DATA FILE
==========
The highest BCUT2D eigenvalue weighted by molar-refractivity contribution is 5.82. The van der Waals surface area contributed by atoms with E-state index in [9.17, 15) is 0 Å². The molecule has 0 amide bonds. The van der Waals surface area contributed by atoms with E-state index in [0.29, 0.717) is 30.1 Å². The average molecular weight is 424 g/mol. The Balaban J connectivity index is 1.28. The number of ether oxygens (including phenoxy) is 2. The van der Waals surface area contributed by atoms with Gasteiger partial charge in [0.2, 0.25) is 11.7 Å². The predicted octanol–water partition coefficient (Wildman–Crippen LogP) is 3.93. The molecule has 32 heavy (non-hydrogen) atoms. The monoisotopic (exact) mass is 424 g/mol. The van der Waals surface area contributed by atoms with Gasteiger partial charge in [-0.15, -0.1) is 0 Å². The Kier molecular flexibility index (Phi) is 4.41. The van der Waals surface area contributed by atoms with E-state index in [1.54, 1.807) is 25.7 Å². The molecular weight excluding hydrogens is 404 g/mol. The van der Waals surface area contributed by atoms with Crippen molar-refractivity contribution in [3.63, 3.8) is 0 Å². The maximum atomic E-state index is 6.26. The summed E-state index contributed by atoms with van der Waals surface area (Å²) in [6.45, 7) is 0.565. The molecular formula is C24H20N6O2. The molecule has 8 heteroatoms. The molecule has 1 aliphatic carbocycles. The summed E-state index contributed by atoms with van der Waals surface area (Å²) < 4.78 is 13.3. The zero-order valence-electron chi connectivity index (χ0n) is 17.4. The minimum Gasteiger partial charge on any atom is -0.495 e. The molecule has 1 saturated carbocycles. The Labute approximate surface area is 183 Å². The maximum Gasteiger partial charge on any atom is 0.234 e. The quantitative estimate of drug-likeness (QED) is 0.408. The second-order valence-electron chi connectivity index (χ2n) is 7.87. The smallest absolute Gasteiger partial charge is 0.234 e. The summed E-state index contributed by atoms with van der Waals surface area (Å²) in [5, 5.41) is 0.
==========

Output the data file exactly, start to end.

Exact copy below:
The highest BCUT2D eigenvalue weighted by molar-refractivity contribution is 5.82. The van der Waals surface area contributed by atoms with E-state index in [9.17, 15) is 0 Å². The molecule has 0 amide bonds. The van der Waals surface area contributed by atoms with E-state index in [0.29, 0.717) is 30.1 Å². The average molecular weight is 424 g/mol. The Balaban J connectivity index is 1.28. The number of ether oxygens (including phenoxy) is 2. The van der Waals surface area contributed by atoms with Gasteiger partial charge in [0.2, 0.25) is 11.7 Å². The predicted octanol–water partition coefficient (Wildman–Crippen LogP) is 3.93. The molecule has 32 heavy (non-hydrogen) atoms. The monoisotopic (exact) mass is 424 g/mol. The van der Waals surface area contributed by atoms with Gasteiger partial charge in [-0.15, -0.1) is 0 Å². The Kier molecular flexibility index (Phi) is 4.41. The van der Waals surface area contributed by atoms with E-state index in [1.54, 1.807) is 25.7 Å². The molecular weight excluding hydrogens is 404 g/mol. The van der Waals surface area contributed by atoms with Crippen molar-refractivity contribution in [3.63, 3.8) is 0 Å². The maximum atomic E-state index is 6.26. The summed E-state index contributed by atoms with van der Waals surface area (Å²) in [6.45, 7) is 0.565. The molecular formula is C24H20N6O2. The molecule has 8 heteroatoms. The molecule has 1 aliphatic carbocycles. The summed E-state index contributed by atoms with van der Waals surface area (Å²) < 4.78 is 13.3. The zero-order valence-electron chi connectivity index (χ0n) is 17.4. The minimum Gasteiger partial charge on any atom is -0.495 e. The molecule has 1 saturated carbocycles. The Labute approximate surface area is 183 Å². The maximum Gasteiger partial charge on any atom is 0.234 e. The quantitative estimate of drug-likeness (QED) is 0.408. The second-order valence-electron chi connectivity index (χ2n) is 7.87. The smallest absolute Gasteiger partial charge is 0.234 e. The summed E-state index contributed by atoms with van der Waals surface area (Å²) in [5, 5.41) is 0.